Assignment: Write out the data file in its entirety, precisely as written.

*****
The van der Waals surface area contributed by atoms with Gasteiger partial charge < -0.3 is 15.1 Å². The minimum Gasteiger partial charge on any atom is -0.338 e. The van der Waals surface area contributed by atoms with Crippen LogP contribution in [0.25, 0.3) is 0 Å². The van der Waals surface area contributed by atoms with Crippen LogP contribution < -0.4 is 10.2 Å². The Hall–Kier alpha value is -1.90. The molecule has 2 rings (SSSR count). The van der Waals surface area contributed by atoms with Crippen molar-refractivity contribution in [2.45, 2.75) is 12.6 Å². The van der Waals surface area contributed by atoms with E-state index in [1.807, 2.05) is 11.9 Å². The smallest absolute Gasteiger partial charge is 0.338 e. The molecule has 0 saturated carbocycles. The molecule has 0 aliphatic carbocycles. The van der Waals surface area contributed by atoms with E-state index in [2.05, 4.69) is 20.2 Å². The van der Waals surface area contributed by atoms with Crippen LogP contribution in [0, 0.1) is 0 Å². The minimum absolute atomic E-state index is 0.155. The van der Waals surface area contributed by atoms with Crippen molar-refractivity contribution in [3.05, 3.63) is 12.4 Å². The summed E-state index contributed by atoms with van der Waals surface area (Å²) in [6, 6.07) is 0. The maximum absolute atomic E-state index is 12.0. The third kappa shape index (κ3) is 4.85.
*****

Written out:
The van der Waals surface area contributed by atoms with Gasteiger partial charge < -0.3 is 15.1 Å². The minimum Gasteiger partial charge on any atom is -0.338 e. The van der Waals surface area contributed by atoms with Crippen LogP contribution in [0.25, 0.3) is 0 Å². The van der Waals surface area contributed by atoms with Crippen LogP contribution < -0.4 is 10.2 Å². The Hall–Kier alpha value is -1.90. The molecule has 2 rings (SSSR count). The van der Waals surface area contributed by atoms with Crippen molar-refractivity contribution in [2.45, 2.75) is 12.6 Å². The van der Waals surface area contributed by atoms with E-state index in [1.807, 2.05) is 11.9 Å². The smallest absolute Gasteiger partial charge is 0.338 e. The molecule has 0 saturated carbocycles. The molecule has 0 aliphatic carbocycles. The van der Waals surface area contributed by atoms with E-state index in [2.05, 4.69) is 20.2 Å². The van der Waals surface area contributed by atoms with Crippen LogP contribution in [0, 0.1) is 0 Å². The minimum absolute atomic E-state index is 0.155. The van der Waals surface area contributed by atoms with Crippen molar-refractivity contribution in [3.05, 3.63) is 12.4 Å². The summed E-state index contributed by atoms with van der Waals surface area (Å²) in [6, 6.07) is 0. The maximum absolute atomic E-state index is 12.0. The third kappa shape index (κ3) is 4.85.